Addressing Growing Mental Health Needs in Boone County

As May marks Mental Health Awareness Month, we are turning our focus to the Unit E wing of the Boone County Justice Center and the mental health and addiction recovery programs it will facilitate once construction is completed.

The Boone County Justice Center is poised to meet the challenges of a growing county head-on. With increased caseloads and evolving community needs, the center is committed to providing scalable infrastructure, ensuring resource efficiency, and enhancing community accessibility. By focusing on these key areas, the center aims to support the overall effectiveness and confidence in the legal system, while addressing the rising demand for mental health services within the community.

Preparing for Imminent Growth

Discussions on the proposed justice center for Boone County began in 2015, involving then-county commissioners, county council members, and former Boone County Sheriff Mike Nielsen. Nielsen, now serving as the Boone County Executive Project Manager, is overseeing the construction of the justice center, collaborating with various teams and departments throughout the process. Reporting directly to the current county commissioners, Donnie Lawson, Jeff Wolfe, and Tim Beyer of Zionsville, Nielsen ensures smooth coordination and communication.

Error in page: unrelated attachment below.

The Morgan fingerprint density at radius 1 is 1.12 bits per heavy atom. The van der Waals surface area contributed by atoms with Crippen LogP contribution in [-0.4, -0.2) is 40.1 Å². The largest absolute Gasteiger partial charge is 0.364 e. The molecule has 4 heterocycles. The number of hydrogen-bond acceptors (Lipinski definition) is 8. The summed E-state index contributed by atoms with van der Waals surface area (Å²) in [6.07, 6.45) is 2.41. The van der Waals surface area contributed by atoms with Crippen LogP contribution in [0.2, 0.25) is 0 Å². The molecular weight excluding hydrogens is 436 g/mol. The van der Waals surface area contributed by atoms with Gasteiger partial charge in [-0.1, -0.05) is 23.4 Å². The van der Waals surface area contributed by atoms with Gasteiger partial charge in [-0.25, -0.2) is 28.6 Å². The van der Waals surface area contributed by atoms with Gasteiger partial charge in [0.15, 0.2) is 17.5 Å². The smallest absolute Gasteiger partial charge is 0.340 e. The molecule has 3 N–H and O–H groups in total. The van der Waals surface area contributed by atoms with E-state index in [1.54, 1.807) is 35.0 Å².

While initial metrics in 2015 outlined the projected population growth and justified the need for expansions to the existing jail in Lebanon, Indiana, no one could have foreseen the subsequent $3.7 billion Eli Lilly development and the Indiana Economic Development Corporation’s LEAP District in Boone County. These ongoing projects will significantly impact the county’s growth.

The Boone County Justice Center is poised to offer efficiency, convenience, and cost savings by consolidating multiple legal, judicial, medical, and mental health services under one roof. It represents a shift in the approach to criminal justice for the community, prioritizing rehabilitation over mere incarceration.

With Population Growth Comes Increased Mental Health Needs

With the population of Boone County on the rise, there is a corresponding increase in mental health needs within the community. Recognizing this challenge, the Boone County Justice Center is taking proactive steps to address the growing demand for mental health services. By integrating mental health support into its services, the center aims to provide comprehensive care and support to individuals residing within its facilities.

“The Boone County Commissioners, Coroner, and our partners are not waiting for the completion of the Justice Center,” Boone County Commissioner Jeff Wolfe stated. “We have been proactively working to expand mental health and addiction recovery services to inmates. We are excited about the opportunity to further enhance these services and programs, making them even more robust for the individuals in our care.”

Boone County Commissioner Jeff Wolfe

According to Boone County Coroner Justin Sparks, this year’s data is looking more optimistic, statistics-wise, compared to previous years. This data reflects the Coroner’s current completed investigations, so there is a chance the numbers could increase slightly based on pending investigations.


2024 YTD: 1

2023 same time period: 5

2022 same time period: 6


2024 YTD: 3

2023 same time period: 7

2022 same time period: 2